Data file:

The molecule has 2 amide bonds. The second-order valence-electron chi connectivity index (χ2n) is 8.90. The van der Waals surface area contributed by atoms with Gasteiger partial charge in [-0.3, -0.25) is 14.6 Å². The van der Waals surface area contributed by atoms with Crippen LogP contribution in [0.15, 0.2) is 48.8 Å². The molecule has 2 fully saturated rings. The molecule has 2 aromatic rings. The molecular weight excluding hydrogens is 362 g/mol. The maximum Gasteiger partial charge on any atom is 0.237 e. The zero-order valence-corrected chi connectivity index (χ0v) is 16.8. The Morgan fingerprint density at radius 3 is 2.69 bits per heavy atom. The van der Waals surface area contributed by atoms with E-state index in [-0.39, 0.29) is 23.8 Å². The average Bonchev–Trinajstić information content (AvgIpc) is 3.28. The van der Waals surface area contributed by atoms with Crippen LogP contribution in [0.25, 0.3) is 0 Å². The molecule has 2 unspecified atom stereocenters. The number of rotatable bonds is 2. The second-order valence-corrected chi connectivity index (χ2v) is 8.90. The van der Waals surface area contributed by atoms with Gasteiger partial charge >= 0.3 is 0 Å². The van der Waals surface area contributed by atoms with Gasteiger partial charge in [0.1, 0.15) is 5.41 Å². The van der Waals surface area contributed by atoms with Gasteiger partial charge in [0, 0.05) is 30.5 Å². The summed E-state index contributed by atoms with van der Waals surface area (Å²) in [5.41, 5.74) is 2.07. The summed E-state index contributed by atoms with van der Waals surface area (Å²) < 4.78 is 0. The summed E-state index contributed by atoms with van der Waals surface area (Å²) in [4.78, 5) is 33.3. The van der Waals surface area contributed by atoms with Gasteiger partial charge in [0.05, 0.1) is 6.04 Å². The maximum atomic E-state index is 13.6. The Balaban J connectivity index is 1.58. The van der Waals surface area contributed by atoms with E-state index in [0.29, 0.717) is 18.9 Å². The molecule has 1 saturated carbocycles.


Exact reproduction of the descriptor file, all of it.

The molecule has 2 amide bonds. The second-order valence-electron chi connectivity index (χ2n) is 8.90. The van der Waals surface area contributed by atoms with Gasteiger partial charge in [-0.3, -0.25) is 14.6 Å². The van der Waals surface area contributed by atoms with Crippen LogP contribution in [0.15, 0.2) is 48.8 Å². The molecule has 2 fully saturated rings. The molecule has 2 aromatic rings. The molecular weight excluding hydrogens is 362 g/mol. The maximum Gasteiger partial charge on any atom is 0.237 e. The zero-order valence-corrected chi connectivity index (χ0v) is 16.8. The Morgan fingerprint density at radius 3 is 2.69 bits per heavy atom. The van der Waals surface area contributed by atoms with E-state index in [-0.39, 0.29) is 23.8 Å². The average Bonchev–Trinajstić information content (AvgIpc) is 3.28. The van der Waals surface area contributed by atoms with Crippen LogP contribution in [0.25, 0.3) is 0 Å². The molecule has 2 unspecified atom stereocenters. The number of rotatable bonds is 2. The second-order valence-corrected chi connectivity index (χ2v) is 8.90. The van der Waals surface area contributed by atoms with Gasteiger partial charge >= 0.3 is 0 Å². The van der Waals surface area contributed by atoms with Gasteiger partial charge in [0.1, 0.15) is 5.41 Å². The van der Waals surface area contributed by atoms with Gasteiger partial charge in [0, 0.05) is 30.5 Å². The summed E-state index contributed by atoms with van der Waals surface area (Å²) in [5.41, 5.74) is 2.07. The summed E-state index contributed by atoms with van der Waals surface area (Å²) < 4.78 is 0. The summed E-state index contributed by atoms with van der Waals surface area (Å²) in [4.78, 5) is 33.3. The van der Waals surface area contributed by atoms with Gasteiger partial charge in [0.05, 0.1) is 6.04 Å². The maximum atomic E-state index is 13.6. The Balaban J connectivity index is 1.58. The van der Waals surface area contributed by atoms with E-state index in [0.29, 0.717) is 18.9 Å². The molecule has 1 saturated carbocycles.